Ashley Rogers walked out of a dugout for the final time Monday night following Tennessee's 5-1 semifinal loss to Florida State in the Women's College World Series.
It wasn't easy.
The fifth-year senior out of Meigs County shared an embrace with Lady Vols coach Karen Weekly, and Tennessee athletic director Danny White provided words of appreciation. The Lady Vols made program history this spring by sweeping the Southeastern Conference's regular season and tournament titles for the first time, and this was their first WCWS semifinal appearance in a decade.
"They just said that they were so proud of me, and they thanked me for choosing Tennessee and for coming back," Rogers said Monday night in what became an emotional news conference. "As I'm stepping off the field for the final time, I'm feeling a lot of emotions, but the ones I feel the most are of gratitude and love and pride for being able to wear Tennessee across my chest.
"My father passed away when I was 16, and he was the biggest Tennessee fan. He was laid to rest in a Tennessee orange shirt, and he has a 'Power T' on his headstone. I think that says the most about what Tennessee means to me."
Not all stories have deserving endings, but Rogers saved her best for last, posting a 20-1 record this season that included an 0.92 earned run average. Her final two victories transpired in Oklahoma City, where Tennessee had not advanced since 2015.
Rogers amassed dizzying career numbers as well with 131 appearances, 97 starts and a 79-24 record, but it was her influence both inside and out of the circle that will leave a lasting impact.
"It's been such a joy playing with her and getting to know her not just as an athlete but as a person and how much she cares and loves life and loves the people around her," senior center fielder Kiki Milloy said while choking back tears. "She carries herself with so much poise and so much confidence that it just rubs off on all of us.
"It's going to be a big hole when she leaves this team. COVID sucked, but it gave us another year together, and I'm so grateful to have had that extra year."
Rogers leaves a well-rounded legacy at Tennessee similar to those of former quarterback Josh Dobbs and former first baseman Luc Lipcius, who both majored in aerospace engineering. Kinesiology, the study of human movement, was the academic path for Rogers, who has put countless hours into detailing the pitching motion and its stress on the body.
"Ashley is brilliant," Weekly said. "Ashley is going to be a doctor. You're talking 4.0 through undergrad in kinesiology and a 4.0 through her master's in biomechanics. At Tennessee, we let them study whatever they want, and there is no major that is off limits, because I'm a big believer that this isn't about four years, but it's about 40 years.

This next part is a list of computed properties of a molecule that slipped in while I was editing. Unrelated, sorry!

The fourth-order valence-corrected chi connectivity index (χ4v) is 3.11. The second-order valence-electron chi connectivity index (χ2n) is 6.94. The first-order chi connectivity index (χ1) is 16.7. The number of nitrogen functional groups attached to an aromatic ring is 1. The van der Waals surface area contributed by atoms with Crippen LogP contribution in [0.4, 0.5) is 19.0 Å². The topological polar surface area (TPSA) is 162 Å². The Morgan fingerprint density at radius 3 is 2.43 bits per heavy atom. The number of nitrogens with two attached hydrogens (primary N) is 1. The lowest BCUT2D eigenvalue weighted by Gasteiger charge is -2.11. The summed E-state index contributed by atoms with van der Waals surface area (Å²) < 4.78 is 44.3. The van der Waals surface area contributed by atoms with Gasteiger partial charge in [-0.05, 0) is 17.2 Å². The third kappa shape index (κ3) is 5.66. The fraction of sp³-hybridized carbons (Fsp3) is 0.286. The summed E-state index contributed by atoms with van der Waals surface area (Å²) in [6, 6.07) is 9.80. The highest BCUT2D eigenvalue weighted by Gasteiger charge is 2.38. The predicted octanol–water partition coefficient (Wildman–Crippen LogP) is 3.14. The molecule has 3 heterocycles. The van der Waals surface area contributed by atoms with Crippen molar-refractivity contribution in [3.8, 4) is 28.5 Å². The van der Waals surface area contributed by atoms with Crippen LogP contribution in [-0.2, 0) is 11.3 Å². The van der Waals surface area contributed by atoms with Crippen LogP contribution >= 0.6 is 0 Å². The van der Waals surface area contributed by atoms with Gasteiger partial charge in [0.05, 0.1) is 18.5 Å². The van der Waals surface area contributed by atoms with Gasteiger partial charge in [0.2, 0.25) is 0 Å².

"I went to college to be a lawyer, and I practiced law for five years and taught business law at the college level for six years. I had coaches and professors who made sure they helped me so I could play sports and do well in school. It's so cool to see someone have such a passion for her studies like Ashley does."
The 2024 Lady Vols will be the first since the 2018 Lady Vols without Rogers on the roster, though she did miss the COVID-shortened 2020 season due to injury. Tennessee has the potential to bring back pitchers Payton Gottshall and Karlyn Pickens and every member of the starting lineup, which is certain to lead to lofty expectations.
Yet Weekly is already tempering that kind of talk.
"We do return a lot, and we were put in a lot of situations this year where we had to learn how to win," Weekly said. "We played free and we played with joy, and that's the biggest thing I want this team to remember as we go into next year. No two teams are ever alike. I've coached too long to know there are no guarantees.
"Next year's team is going to have its own personality, but there will be a lot of people who have learned a lot of these valuable lessons."
That personality will no longer include Rogers, which will be an adjustment in itself.
"It was a tough decision for her to come back this year because she's had so many injuries," Weekly said. "She's dealt with pain and has been shut down a lot, and it's been frustrating for her because she's such a competitor. Ashley spent the first four years of her career trying to be a perfectionist and really not finding the joy because she was trying to be perfect."
Said Rogers: "I'm just so proud of this team, and I'm just so grateful that I got to spend this opportunity with them. The greatest thing of it all was just being here and playing for each other."
Contact David Paschall at email@example.com.